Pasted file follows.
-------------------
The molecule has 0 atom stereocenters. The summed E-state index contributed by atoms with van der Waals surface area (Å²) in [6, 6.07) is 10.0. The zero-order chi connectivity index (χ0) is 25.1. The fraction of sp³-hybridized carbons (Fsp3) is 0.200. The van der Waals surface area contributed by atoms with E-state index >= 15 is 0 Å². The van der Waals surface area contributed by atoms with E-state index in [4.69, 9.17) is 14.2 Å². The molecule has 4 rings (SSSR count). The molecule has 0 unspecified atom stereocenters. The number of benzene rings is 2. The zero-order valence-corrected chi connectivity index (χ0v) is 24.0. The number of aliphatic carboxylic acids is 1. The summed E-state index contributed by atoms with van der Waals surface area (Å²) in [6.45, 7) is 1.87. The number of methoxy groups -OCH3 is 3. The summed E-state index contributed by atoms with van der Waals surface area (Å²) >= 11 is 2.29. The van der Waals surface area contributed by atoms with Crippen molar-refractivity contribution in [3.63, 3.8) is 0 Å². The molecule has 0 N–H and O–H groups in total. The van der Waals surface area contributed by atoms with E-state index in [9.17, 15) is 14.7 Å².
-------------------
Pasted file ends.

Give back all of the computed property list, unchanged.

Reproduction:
The molecule has 0 atom stereocenters. The summed E-state index contributed by atoms with van der Waals surface area (Å²) in [6, 6.07) is 10.0. The zero-order chi connectivity index (χ0) is 25.1. The fraction of sp³-hybridized carbons (Fsp3) is 0.200. The van der Waals surface area contributed by atoms with E-state index >= 15 is 0 Å². The van der Waals surface area contributed by atoms with E-state index in [4.69, 9.17) is 14.2 Å². The molecule has 4 rings (SSSR count). The molecule has 0 unspecified atom stereocenters. The number of benzene rings is 2. The zero-order valence-corrected chi connectivity index (χ0v) is 24.0. The number of aliphatic carboxylic acids is 1. The summed E-state index contributed by atoms with van der Waals surface area (Å²) in [6.45, 7) is 1.87. The number of methoxy groups -OCH3 is 3. The summed E-state index contributed by atoms with van der Waals surface area (Å²) >= 11 is 2.29. The van der Waals surface area contributed by atoms with Crippen molar-refractivity contribution in [3.63, 3.8) is 0 Å². The molecule has 0 N–H and O–H groups in total. The van der Waals surface area contributed by atoms with E-state index in [9.17, 15) is 14.7 Å².